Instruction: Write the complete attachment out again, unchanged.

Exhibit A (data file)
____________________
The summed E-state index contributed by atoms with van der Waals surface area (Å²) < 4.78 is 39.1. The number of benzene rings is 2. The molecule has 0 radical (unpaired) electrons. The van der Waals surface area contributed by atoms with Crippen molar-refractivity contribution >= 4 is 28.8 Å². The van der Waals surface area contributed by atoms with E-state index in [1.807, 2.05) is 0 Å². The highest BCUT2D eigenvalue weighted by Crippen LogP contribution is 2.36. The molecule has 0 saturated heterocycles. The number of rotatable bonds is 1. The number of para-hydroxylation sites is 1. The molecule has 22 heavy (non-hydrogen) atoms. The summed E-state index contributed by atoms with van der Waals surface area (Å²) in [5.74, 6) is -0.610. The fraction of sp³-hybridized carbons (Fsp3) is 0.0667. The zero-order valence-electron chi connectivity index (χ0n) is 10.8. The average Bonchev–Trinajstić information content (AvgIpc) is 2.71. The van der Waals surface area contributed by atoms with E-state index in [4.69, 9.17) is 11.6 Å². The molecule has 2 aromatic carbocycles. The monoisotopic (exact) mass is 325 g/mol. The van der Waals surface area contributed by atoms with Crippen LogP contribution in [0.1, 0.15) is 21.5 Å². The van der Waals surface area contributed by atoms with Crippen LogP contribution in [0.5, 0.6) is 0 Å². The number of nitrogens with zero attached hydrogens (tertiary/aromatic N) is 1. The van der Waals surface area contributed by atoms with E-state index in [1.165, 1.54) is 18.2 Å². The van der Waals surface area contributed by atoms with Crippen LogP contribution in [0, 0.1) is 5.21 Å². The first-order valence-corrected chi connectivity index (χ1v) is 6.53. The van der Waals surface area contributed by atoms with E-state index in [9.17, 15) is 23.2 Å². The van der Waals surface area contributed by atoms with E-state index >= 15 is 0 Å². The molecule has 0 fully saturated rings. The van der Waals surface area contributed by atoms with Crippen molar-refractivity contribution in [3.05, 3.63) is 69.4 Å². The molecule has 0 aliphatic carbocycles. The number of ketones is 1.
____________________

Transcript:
The summed E-state index contributed by atoms with van der Waals surface area (Å²) < 4.78 is 39.1. The number of benzene rings is 2. The molecule has 0 radical (unpaired) electrons. The van der Waals surface area contributed by atoms with Crippen molar-refractivity contribution >= 4 is 28.8 Å². The van der Waals surface area contributed by atoms with E-state index in [1.807, 2.05) is 0 Å². The highest BCUT2D eigenvalue weighted by Crippen LogP contribution is 2.36. The molecule has 0 saturated heterocycles. The number of rotatable bonds is 1. The number of para-hydroxylation sites is 1. The molecule has 22 heavy (non-hydrogen) atoms. The summed E-state index contributed by atoms with van der Waals surface area (Å²) in [5.74, 6) is -0.610. The fraction of sp³-hybridized carbons (Fsp3) is 0.0667. The zero-order valence-electron chi connectivity index (χ0n) is 10.8. The average Bonchev–Trinajstić information content (AvgIpc) is 2.71. The van der Waals surface area contributed by atoms with E-state index in [4.69, 9.17) is 11.6 Å². The molecule has 2 aromatic carbocycles. The monoisotopic (exact) mass is 325 g/mol. The van der Waals surface area contributed by atoms with Crippen LogP contribution in [0.1, 0.15) is 21.5 Å². The van der Waals surface area contributed by atoms with Crippen LogP contribution in [0.5, 0.6) is 0 Å². The number of nitrogens with zero attached hydrogens (tertiary/aromatic N) is 1. The van der Waals surface area contributed by atoms with E-state index in [1.165, 1.54) is 18.2 Å². The van der Waals surface area contributed by atoms with Crippen LogP contribution in [0, 0.1) is 5.21 Å². The first-order valence-corrected chi connectivity index (χ1v) is 6.53. The van der Waals surface area contributed by atoms with E-state index in [9.17, 15) is 23.2 Å². The van der Waals surface area contributed by atoms with E-state index >= 15 is 0 Å². The molecule has 0 fully saturated rings. The van der Waals surface area contributed by atoms with Crippen molar-refractivity contribution in [3.05, 3.63) is 69.4 Å². The molecule has 0 aliphatic carbocycles. The number of ketones is 1.